Hans Gustafson proposes pansacramentalism as holding potential for finding the divine in all things and all things in the divine, which carries significant inherent interreligious implications--especially for doing theology. Presupposing the challenge of doing theology divorced from spirituality (lived religious experience), he presents pansacramentalism as a bridge between the two. In so doing, Gustafson offers a history of spirituality and sketches the foundations of a classical approach to sacramentality (through Aquinas) and a contemporary approach to the same (through Rahner and Chauvet). By presenting three fascinating case studies, this book offers particular instances of sacramentality in lived religious experience (i.e., sacramental spirituality). These case studies draw on Thomas Merton and place, Nicholas Black Elk and multiple religious identity, and Fyodor Dostoevsky and Wendell Berry and literature. The book culminates by a) constructing a philosophy of sacramental mediation and criteriology of sacrament, b) engaging panentheism and the suffering of God and world, and c) proposing ""panentheistic pansacramentalism"" as a new model for understanding the divine-world relationship set in the context of a pansacramental theology of religious pluralism. Finally, a method for doing theology interreligiously is offered based on the overall content of the book and within the context of the interdisciplinary field of interreligious studies. ""To the religious world that has long suffered the split of theology and spirituality, Gustafson offers a very original and very persuasive attempt to reunite the two in terms of a pansacramental approach, a liturgical mediation between the two, and presents, in the process, a wealth of insights from Aquinas, Rahner, Chauvet, Merton, Nicholas Black Elk, Dostoevsky, and Wendell Berry. It enables us to 'find God in all things' in a way open to panentheistic sensibility and religious pluralism. I heartily recommend the book."" --Anselm K. Min, Professor of Religion, Department of Religion, Claremont Graduate University ""Enough authors have bemoaned the death of theology; it's time now to midwife her rebirth. In this tour de force, Gustafson unleashes the deeper meanings of symbol and sacrament to reunite theological reflection and spiritual living. Deeply Christian and deeply interreligious, his pansacramentalism destabilizes traditional dichotomies and radically expands the realm of the sacred. A must-read for all who are interested in the future of constructive theology."" --Philip Clayton, author of Transforming Christian Theology ""The theological vistas opened by twentieth-century developments in the concept of sacramentality have still only begun to be explored. Given that, as Hans Gustafson aptly avers, sacramentality entails the meeting of human particularity (spirituality) and divine universality (theology), each new generation must start afresh, critically building on prior scholarship while bringing new human resources to bear. Gustafson displays intellect, passion, and reverence for traditions in this new comprehensive, interdisciplinary contribution."" --Bruce T. Morrill, SJ, Vanderbilt University Hans S. Gustafson is the associate director of the Jay Phillips Center for Interfaith Learning at the University of St. Thomas (Minnesota) and the College of Saint Benedict/Saint John's University (Minnesota) where he teaches in the theology departments.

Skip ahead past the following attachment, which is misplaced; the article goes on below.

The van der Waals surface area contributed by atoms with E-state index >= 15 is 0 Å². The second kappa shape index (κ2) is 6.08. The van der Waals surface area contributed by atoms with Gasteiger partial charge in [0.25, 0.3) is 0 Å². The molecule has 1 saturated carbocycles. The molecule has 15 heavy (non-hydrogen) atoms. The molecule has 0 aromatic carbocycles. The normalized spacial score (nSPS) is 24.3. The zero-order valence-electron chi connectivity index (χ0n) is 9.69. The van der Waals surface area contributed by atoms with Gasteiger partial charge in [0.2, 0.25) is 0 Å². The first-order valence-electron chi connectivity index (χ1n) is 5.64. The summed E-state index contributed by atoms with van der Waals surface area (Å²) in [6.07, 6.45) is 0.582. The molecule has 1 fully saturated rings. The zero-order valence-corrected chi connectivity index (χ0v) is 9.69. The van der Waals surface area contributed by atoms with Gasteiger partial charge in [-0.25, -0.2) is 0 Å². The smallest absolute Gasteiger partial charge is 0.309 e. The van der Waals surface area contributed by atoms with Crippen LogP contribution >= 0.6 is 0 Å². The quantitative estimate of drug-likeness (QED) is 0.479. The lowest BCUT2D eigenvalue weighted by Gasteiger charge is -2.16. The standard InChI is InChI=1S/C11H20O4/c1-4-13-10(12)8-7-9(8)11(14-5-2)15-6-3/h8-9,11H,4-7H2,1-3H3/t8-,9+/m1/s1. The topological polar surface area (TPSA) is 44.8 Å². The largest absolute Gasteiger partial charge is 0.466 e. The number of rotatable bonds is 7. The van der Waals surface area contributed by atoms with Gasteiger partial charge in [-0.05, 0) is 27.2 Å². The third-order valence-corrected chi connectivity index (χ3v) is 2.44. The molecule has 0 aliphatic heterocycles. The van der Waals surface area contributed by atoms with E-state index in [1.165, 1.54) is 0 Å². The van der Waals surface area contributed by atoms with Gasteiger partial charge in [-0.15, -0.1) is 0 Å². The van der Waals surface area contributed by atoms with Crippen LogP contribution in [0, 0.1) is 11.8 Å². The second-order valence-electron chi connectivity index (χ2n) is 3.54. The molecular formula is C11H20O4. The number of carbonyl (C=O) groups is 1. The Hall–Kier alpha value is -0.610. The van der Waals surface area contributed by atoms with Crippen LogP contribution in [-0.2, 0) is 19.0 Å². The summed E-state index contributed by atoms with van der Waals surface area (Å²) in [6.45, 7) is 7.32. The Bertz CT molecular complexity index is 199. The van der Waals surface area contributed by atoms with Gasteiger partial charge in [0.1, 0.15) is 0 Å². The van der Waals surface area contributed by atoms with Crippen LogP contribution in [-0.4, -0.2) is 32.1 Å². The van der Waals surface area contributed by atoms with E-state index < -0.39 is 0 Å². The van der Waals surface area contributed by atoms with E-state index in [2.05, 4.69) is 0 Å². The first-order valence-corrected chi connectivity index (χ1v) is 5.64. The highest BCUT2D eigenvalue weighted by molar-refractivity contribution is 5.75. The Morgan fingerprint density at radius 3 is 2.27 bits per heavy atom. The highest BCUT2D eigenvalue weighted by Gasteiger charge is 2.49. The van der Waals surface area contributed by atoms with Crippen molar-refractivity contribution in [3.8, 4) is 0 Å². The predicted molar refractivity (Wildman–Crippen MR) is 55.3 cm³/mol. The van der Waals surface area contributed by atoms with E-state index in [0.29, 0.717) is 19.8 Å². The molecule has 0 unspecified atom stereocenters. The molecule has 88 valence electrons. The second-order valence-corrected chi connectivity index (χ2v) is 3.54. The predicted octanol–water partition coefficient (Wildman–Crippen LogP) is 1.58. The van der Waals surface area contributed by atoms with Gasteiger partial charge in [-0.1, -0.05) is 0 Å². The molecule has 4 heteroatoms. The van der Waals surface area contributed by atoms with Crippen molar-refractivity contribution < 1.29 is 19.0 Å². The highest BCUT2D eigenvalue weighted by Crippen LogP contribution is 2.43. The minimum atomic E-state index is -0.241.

Hans Gustafson is the associate director of the Jay Phillips Center for Interfaith Learning at the University of St. Thomas (Minnesota) and the College of Saint Benedict & Saint John's University (Minnesota) where he teaches in the theology departments.